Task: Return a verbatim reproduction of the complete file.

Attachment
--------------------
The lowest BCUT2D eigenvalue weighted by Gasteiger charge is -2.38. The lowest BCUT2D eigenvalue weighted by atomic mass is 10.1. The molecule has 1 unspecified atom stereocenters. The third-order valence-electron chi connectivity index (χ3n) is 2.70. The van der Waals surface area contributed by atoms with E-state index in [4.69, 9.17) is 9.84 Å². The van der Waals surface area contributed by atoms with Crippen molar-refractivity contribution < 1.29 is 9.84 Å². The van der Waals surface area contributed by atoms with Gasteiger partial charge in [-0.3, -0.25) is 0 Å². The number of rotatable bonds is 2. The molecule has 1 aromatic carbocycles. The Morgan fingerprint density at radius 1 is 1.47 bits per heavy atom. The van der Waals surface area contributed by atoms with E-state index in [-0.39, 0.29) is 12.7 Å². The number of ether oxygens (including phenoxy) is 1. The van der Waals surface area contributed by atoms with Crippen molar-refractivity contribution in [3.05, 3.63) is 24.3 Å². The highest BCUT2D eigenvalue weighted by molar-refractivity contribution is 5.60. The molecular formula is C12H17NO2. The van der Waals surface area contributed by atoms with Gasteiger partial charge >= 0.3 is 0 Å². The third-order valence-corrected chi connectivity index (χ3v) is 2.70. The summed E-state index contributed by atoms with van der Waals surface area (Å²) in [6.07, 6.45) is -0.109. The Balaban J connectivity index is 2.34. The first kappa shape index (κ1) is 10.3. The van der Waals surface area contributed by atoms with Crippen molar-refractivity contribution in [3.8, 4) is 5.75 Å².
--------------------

The lowest BCUT2D eigenvalue weighted by Gasteiger charge is -2.38. The lowest BCUT2D eigenvalue weighted by atomic mass is 10.1. The molecule has 1 unspecified atom stereocenters. The third-order valence-electron chi connectivity index (χ3n) is 2.70. The van der Waals surface area contributed by atoms with E-state index in [4.69, 9.17) is 9.84 Å². The van der Waals surface area contributed by atoms with Crippen molar-refractivity contribution < 1.29 is 9.84 Å². The van der Waals surface area contributed by atoms with Gasteiger partial charge in [-0.3, -0.25) is 0 Å². The number of rotatable bonds is 2. The molecule has 1 aromatic carbocycles. The Morgan fingerprint density at radius 1 is 1.47 bits per heavy atom. The van der Waals surface area contributed by atoms with E-state index in [-0.39, 0.29) is 12.7 Å². The number of ether oxygens (including phenoxy) is 1. The van der Waals surface area contributed by atoms with Crippen molar-refractivity contribution in [3.05, 3.63) is 24.3 Å². The highest BCUT2D eigenvalue weighted by molar-refractivity contribution is 5.60. The molecular formula is C12H17NO2. The van der Waals surface area contributed by atoms with Gasteiger partial charge >= 0.3 is 0 Å². The third-order valence-corrected chi connectivity index (χ3v) is 2.70. The summed E-state index contributed by atoms with van der Waals surface area (Å²) in [6.07, 6.45) is -0.109. The Balaban J connectivity index is 2.34. The first kappa shape index (κ1) is 10.3. The van der Waals surface area contributed by atoms with Crippen molar-refractivity contribution in [3.8, 4) is 5.75 Å².